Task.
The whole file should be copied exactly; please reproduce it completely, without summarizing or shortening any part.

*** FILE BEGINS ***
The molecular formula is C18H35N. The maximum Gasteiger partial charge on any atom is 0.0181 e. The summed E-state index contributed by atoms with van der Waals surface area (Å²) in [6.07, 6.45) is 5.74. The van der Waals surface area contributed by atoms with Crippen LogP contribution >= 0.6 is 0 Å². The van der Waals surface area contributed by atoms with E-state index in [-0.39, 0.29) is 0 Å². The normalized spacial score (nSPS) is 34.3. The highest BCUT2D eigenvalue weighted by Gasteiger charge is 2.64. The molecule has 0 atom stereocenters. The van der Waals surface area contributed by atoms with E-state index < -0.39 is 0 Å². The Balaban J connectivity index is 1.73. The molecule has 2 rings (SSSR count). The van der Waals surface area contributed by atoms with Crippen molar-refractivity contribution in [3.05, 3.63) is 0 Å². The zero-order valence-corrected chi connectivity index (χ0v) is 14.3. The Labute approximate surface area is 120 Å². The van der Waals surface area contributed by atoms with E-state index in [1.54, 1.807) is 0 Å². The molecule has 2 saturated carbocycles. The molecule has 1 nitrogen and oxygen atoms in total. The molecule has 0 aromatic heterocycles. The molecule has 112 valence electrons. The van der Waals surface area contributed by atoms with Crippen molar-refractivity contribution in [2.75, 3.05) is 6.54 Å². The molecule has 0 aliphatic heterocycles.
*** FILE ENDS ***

The molecular formula is C18H35N. The maximum Gasteiger partial charge on any atom is 0.0181 e. The summed E-state index contributed by atoms with van der Waals surface area (Å²) in [6.07, 6.45) is 5.74. The van der Waals surface area contributed by atoms with Crippen LogP contribution >= 0.6 is 0 Å². The van der Waals surface area contributed by atoms with E-state index in [-0.39, 0.29) is 0 Å². The normalized spacial score (nSPS) is 34.3. The highest BCUT2D eigenvalue weighted by Gasteiger charge is 2.64. The molecule has 0 atom stereocenters. The van der Waals surface area contributed by atoms with E-state index < -0.39 is 0 Å². The Balaban J connectivity index is 1.73. The molecule has 2 rings (SSSR count). The van der Waals surface area contributed by atoms with Crippen molar-refractivity contribution in [3.05, 3.63) is 0 Å². The zero-order valence-corrected chi connectivity index (χ0v) is 14.3. The Labute approximate surface area is 120 Å². The van der Waals surface area contributed by atoms with E-state index in [1.54, 1.807) is 0 Å². The molecule has 2 saturated carbocycles. The molecule has 1 nitrogen and oxygen atoms in total. The molecule has 0 aromatic heterocycles. The molecule has 112 valence electrons. The van der Waals surface area contributed by atoms with Crippen molar-refractivity contribution in [2.75, 3.05) is 6.54 Å². The molecule has 0 aliphatic heterocycles.